Preacher's New Health Report Is Way More Than a White Paper

Unboxing a calmer, less-stressed you

If 2020 taught us anything, it's to redefine what's important and to improve work/life balance.

Joel Linkewer, a strategist at Preacher, was compiling the Austin-based agency's latest report on health and wellness when he wondered, "What does wellness look like in 2021?"

"Given the past 18 months, we're seeing the health space differently," he tells Muse. This led him down a rabbit hole of new wellness options and the desire to make the report "into tangible objects and offerings."

"There's no shortage of white papers," says Marika Wiggan, co-head of strategy at Preacher. "We tapped into a subculture. Putting out a PDF wasn't enough."

So, rather than just make the typical report, Linkewer created a care package of sorts. What's in the box?

• Preacher's research report booklet, a condensed version of a six-month dive into wellness.
• A ritual candle from Magic Hour, a handmade candle shop based in Portland, Oregon, and run by Bran Taylor, a working-class, queer witch, high priestess, psychic reader.
• A box of Moon Juice adaptogen sachets to help regulate stress hormones.
• A Preacher coloring booklet and crystal-casted crayons, created by the agency's designers.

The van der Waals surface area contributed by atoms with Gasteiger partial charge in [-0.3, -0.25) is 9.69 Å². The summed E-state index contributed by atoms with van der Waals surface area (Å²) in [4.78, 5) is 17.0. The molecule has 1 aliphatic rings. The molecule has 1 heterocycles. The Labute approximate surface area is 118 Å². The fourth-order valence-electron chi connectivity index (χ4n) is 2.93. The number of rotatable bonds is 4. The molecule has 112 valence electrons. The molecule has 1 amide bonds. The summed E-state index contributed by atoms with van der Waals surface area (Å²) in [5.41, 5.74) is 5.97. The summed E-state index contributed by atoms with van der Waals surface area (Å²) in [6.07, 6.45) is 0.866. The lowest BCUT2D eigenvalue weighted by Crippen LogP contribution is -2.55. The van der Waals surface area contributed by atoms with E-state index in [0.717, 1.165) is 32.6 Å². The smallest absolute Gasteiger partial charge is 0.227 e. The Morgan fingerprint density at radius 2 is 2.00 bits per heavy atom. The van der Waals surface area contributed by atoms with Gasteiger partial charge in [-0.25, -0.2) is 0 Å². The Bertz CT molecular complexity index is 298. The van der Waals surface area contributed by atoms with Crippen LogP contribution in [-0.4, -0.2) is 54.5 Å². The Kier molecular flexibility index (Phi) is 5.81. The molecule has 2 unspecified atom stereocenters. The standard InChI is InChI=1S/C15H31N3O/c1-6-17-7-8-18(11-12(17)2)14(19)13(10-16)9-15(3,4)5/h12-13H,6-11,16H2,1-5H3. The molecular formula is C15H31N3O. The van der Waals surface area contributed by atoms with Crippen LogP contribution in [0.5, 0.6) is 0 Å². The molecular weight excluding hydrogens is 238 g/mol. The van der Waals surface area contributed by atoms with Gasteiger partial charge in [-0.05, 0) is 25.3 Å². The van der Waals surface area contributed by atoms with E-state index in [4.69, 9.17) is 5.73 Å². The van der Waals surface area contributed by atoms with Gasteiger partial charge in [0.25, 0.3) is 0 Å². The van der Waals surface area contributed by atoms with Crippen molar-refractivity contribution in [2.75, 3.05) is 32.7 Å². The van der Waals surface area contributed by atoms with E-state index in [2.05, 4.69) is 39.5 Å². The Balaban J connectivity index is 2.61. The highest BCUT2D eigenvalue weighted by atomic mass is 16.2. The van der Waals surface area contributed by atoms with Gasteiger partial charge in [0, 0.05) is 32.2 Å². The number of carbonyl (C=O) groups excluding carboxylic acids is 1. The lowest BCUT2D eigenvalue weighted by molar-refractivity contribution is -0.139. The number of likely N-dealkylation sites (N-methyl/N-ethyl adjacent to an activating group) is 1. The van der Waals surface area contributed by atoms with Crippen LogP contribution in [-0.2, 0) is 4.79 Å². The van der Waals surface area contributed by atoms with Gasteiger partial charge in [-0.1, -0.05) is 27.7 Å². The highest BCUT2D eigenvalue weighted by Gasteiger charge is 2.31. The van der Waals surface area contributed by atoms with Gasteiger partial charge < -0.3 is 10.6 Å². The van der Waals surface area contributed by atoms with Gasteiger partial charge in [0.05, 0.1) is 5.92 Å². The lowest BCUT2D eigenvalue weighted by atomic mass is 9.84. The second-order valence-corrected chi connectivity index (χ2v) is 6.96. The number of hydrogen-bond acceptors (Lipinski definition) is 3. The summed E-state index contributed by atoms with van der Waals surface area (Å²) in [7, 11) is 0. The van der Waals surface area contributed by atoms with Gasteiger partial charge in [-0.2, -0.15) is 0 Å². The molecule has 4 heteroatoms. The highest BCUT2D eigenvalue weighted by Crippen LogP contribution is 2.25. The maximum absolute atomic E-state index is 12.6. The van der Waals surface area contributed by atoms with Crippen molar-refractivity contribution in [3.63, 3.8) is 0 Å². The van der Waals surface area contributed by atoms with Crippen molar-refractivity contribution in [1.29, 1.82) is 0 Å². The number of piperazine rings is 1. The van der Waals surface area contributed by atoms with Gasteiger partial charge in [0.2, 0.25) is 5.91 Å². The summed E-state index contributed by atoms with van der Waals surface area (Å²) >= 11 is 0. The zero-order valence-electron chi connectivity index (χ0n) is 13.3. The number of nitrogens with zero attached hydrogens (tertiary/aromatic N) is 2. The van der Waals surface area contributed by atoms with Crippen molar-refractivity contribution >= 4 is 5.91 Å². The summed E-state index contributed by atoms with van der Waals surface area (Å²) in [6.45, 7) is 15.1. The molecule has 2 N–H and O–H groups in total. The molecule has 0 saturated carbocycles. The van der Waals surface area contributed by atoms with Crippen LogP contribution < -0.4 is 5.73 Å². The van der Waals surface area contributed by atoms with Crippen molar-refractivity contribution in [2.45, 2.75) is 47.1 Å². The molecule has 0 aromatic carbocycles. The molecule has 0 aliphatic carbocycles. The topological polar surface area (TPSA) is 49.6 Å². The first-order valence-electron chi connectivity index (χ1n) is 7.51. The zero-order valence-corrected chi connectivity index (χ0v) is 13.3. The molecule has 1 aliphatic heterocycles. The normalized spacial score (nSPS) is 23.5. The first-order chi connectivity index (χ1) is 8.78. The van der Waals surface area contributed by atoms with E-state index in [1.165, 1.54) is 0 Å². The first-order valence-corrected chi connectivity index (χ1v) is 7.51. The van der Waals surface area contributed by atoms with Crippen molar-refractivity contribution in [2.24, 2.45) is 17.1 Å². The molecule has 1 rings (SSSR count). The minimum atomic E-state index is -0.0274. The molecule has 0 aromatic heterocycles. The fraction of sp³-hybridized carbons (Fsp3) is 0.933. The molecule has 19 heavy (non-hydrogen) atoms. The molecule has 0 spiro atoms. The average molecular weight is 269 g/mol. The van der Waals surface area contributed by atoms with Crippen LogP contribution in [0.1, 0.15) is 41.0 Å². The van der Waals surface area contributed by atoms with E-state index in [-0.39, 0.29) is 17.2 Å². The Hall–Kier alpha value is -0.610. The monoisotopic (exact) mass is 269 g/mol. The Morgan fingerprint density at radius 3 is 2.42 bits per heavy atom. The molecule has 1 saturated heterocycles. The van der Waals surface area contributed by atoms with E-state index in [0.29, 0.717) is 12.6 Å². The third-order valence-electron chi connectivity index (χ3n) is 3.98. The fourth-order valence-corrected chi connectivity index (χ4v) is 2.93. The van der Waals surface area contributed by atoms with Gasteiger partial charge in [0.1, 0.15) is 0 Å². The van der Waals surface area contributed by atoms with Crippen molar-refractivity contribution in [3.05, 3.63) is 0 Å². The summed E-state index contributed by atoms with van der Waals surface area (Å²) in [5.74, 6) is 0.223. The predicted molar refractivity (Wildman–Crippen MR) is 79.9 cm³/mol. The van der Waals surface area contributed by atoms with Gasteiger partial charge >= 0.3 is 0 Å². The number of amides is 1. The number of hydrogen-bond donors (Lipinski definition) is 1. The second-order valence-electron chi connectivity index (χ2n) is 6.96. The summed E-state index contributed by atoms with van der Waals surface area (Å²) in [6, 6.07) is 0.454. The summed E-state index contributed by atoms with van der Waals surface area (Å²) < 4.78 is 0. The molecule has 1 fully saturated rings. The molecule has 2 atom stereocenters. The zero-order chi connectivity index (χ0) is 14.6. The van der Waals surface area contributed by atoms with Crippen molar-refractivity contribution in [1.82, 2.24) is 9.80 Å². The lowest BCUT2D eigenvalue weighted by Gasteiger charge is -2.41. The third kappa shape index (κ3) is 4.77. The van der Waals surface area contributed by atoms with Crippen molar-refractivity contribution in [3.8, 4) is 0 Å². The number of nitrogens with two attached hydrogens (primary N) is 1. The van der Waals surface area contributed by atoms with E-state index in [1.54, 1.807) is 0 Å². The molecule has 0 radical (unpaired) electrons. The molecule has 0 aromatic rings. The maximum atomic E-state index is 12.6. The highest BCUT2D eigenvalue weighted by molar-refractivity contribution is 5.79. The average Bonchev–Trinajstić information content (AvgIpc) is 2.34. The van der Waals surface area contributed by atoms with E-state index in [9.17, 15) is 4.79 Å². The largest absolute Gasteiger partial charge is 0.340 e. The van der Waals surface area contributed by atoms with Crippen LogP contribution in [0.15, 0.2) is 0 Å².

• CBD pre-rolled joints from Secret Nature.

None of the products are clients; Linkewer says he wanted to "create a platform to elevate brands that were underrepresented or ones we would like to work with in the future."

Preacher made five bags as a proof of concept and presented them to the agency. They were sent to prospective clients, and a subsequent tweet from associate creative director Aisha Hakim garnered additional attention for the wellness packages.

"We were surprised about the reaction," notes Linkewer. "So many people want what's essentially a research report." The report highlights body, mind and spirit trends, and closes with an in-depth glossary of wellness terms.

Preacher has some more assembling to do; given the interest, the agency bought 20 more boxes to distribute.

"There wasn't a specific concrete goal behind this, no RFP," says Linkewer. "We wanted to further the conversation around the world of wellness."

"It helps us create new avenues of communication," says Wiggan. "And we're updating the research report throughout the process." 

Preacher also printed out the trend booklets for employees to have when in-office life eventually returns.

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